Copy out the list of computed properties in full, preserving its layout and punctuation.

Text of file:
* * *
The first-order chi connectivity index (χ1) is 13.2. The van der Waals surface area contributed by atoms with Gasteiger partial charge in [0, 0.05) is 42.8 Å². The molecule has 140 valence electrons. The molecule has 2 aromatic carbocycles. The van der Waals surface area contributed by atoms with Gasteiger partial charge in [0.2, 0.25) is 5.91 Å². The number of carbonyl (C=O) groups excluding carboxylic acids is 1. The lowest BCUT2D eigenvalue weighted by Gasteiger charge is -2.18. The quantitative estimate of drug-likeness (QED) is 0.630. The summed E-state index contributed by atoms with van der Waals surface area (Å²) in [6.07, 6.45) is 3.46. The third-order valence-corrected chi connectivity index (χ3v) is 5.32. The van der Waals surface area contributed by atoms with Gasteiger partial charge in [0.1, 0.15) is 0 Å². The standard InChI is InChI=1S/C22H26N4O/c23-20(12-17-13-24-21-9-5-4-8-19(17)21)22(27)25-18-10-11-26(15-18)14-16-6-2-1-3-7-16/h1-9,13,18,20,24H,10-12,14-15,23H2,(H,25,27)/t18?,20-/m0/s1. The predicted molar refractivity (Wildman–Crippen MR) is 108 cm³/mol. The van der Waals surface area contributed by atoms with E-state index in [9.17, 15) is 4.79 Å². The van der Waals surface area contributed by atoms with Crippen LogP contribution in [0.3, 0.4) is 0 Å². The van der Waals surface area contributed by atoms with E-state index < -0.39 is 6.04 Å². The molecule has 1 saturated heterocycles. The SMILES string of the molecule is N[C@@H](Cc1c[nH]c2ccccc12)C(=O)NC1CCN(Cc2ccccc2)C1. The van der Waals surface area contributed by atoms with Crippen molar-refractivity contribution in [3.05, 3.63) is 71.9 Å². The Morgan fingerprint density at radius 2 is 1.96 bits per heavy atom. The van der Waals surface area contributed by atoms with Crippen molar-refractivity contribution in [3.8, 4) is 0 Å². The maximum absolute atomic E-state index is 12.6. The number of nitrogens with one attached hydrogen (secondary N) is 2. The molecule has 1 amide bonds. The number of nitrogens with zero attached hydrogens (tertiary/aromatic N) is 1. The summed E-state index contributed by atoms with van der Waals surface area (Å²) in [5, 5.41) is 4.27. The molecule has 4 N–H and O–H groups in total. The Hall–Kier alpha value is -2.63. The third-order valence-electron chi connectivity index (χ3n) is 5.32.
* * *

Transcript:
The first-order chi connectivity index (χ1) is 13.2. The van der Waals surface area contributed by atoms with Gasteiger partial charge in [0, 0.05) is 42.8 Å². The molecule has 140 valence electrons. The molecule has 2 aromatic carbocycles. The van der Waals surface area contributed by atoms with Gasteiger partial charge in [0.2, 0.25) is 5.91 Å². The number of carbonyl (C=O) groups excluding carboxylic acids is 1. The lowest BCUT2D eigenvalue weighted by Gasteiger charge is -2.18. The quantitative estimate of drug-likeness (QED) is 0.630. The summed E-state index contributed by atoms with van der Waals surface area (Å²) in [6.07, 6.45) is 3.46. The third-order valence-corrected chi connectivity index (χ3v) is 5.32. The van der Waals surface area contributed by atoms with Gasteiger partial charge in [0.1, 0.15) is 0 Å². The standard InChI is InChI=1S/C22H26N4O/c23-20(12-17-13-24-21-9-5-4-8-19(17)21)22(27)25-18-10-11-26(15-18)14-16-6-2-1-3-7-16/h1-9,13,18,20,24H,10-12,14-15,23H2,(H,25,27)/t18?,20-/m0/s1. The predicted molar refractivity (Wildman–Crippen MR) is 108 cm³/mol. The van der Waals surface area contributed by atoms with E-state index in [9.17, 15) is 4.79 Å². The van der Waals surface area contributed by atoms with Crippen LogP contribution in [0.3, 0.4) is 0 Å². The van der Waals surface area contributed by atoms with E-state index < -0.39 is 6.04 Å². The molecule has 1 saturated heterocycles. The SMILES string of the molecule is N[C@@H](Cc1c[nH]c2ccccc12)C(=O)NC1CCN(Cc2ccccc2)C1. The van der Waals surface area contributed by atoms with Crippen molar-refractivity contribution in [3.05, 3.63) is 71.9 Å². The Morgan fingerprint density at radius 2 is 1.96 bits per heavy atom. The van der Waals surface area contributed by atoms with Crippen molar-refractivity contribution in [3.8, 4) is 0 Å². The maximum absolute atomic E-state index is 12.6. The number of nitrogens with one attached hydrogen (secondary N) is 2. The molecule has 1 amide bonds. The number of nitrogens with zero attached hydrogens (tertiary/aromatic N) is 1. The summed E-state index contributed by atoms with van der Waals surface area (Å²) in [5, 5.41) is 4.27. The molecule has 4 N–H and O–H groups in total. The Hall–Kier alpha value is -2.63. The third-order valence-electron chi connectivity index (χ3n) is 5.32.